Investigative Research
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Aurora: Sheets and waves of vibrant light caused by charged solar particles igniting gases in Earth's atmosphere. They are typically visible at northern latitudes, and sometimes (during heavy solar activity) into the mid-latitudes of the United States and elsewhere. In-depth look at the aurora

Geomagnetic storm: When unusually strong surges of solar wind (charged particles from the Sun) hit the Earth. This effect causes variations in the magnetic field which surrounds the Earth. The result are visible aurora (Northern and Southern lights).

Heliosphere: Charged particles streaming away from the Sun envelop Earth and the other planets in a magnetic bubble. "The heliosphere is the bubble this solar wind blows out into the local interstellar medium. It defines the volume of space over which our Sun's influence predominates," says Richard Marsden, the ESA's Ulysses project scientist.

The closest boundary of the heliosphere is thought to extend about 100 AU out from the Sun, which is 100 times the distance of the Earth from the Sun. The heliosphere protects us from the worst space weather -- cosmic rays. These very energetic particles are generated far away in the universe, and if not for our protective bubble, they would bombard Earth continuously and damage living cells. "Without the heliosphere, life would certainly have evolved differently—and maybe not at all," Marsden says. The heliosphere is shaped and recharged by the solar wind.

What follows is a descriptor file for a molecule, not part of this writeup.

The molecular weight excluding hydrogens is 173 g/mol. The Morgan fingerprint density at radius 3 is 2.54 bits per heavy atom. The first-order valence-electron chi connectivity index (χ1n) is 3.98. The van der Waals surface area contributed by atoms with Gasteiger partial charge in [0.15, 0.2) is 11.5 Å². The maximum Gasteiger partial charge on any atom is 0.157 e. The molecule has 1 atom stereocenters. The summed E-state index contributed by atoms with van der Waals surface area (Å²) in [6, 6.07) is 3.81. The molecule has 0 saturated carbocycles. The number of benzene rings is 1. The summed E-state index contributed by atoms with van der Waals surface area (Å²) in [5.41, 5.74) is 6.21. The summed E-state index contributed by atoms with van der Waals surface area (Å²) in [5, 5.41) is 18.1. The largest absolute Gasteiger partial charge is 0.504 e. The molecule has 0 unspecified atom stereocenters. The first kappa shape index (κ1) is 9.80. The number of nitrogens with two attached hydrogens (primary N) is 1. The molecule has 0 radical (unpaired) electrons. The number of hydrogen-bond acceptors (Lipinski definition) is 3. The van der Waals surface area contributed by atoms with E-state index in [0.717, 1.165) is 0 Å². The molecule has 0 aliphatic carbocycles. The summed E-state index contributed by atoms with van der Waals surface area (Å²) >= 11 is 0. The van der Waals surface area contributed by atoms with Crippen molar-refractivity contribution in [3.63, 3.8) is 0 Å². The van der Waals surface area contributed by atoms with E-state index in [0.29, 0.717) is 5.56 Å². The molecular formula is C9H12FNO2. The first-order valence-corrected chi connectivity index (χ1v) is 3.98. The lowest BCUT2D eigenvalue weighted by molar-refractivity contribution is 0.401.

Hot plasma trapped in magnetic loops.

Magnetic Field: A field of force that is generated by electric currents. The Sun's average large-scale magnetic field, like that of the Earth, exhibits a north and a south pole linked by lines of magnetic force.

Solar flare: The Sun frequently spews plumes of energy that are more energetic than the constant solar wind. These solar flares contain gamma rays and X-rays, plus energized particles (protons and electrons). Energy can be equal to a billion megatons of TNT is released in a matter of minutes. Flare activity picks up as sunspots increase.

The magnetic explosion during a solar flare accelerates electrons and atomic nuclei to significant fractions of the speed of light. Unlike much slower atomic particles in the solar wind, which travel straight out from the Sun, the energetic particles from a flare follow curved lines of the Sun's interplanetary magnetic field. The particles slant in toward Earth from the west at about 45 degrees to the direction of the Sun.

Solar flare classification: Solar flares are classified based on their output of X-ray energy at the peak of their burst.
* C-class flares are common
* M-class flares are larger but moderately powerful
* X-class flares are the most powerful

More detail on flare classification

Solar wind: Charged particles, mostly protons and electrons, streaming out from the Sun. Earth's own protective magnetic field repels most of the solar wind. This stream of outflowing particles comes in two varieties, "fast" (about 750 km/s) and "slow" (350 to 400 km/s).

Solar wind speed varies with solar latitude and solar activity. During periods of low activity, the fast wind emanates from the poles and the slow wind from near the equator. The fast wind comes from relatively cool gaps in the corona, called coronal holes, and the slow wind from hotter coronal "streamers". The solar wind feeds the Sun's heliosphere.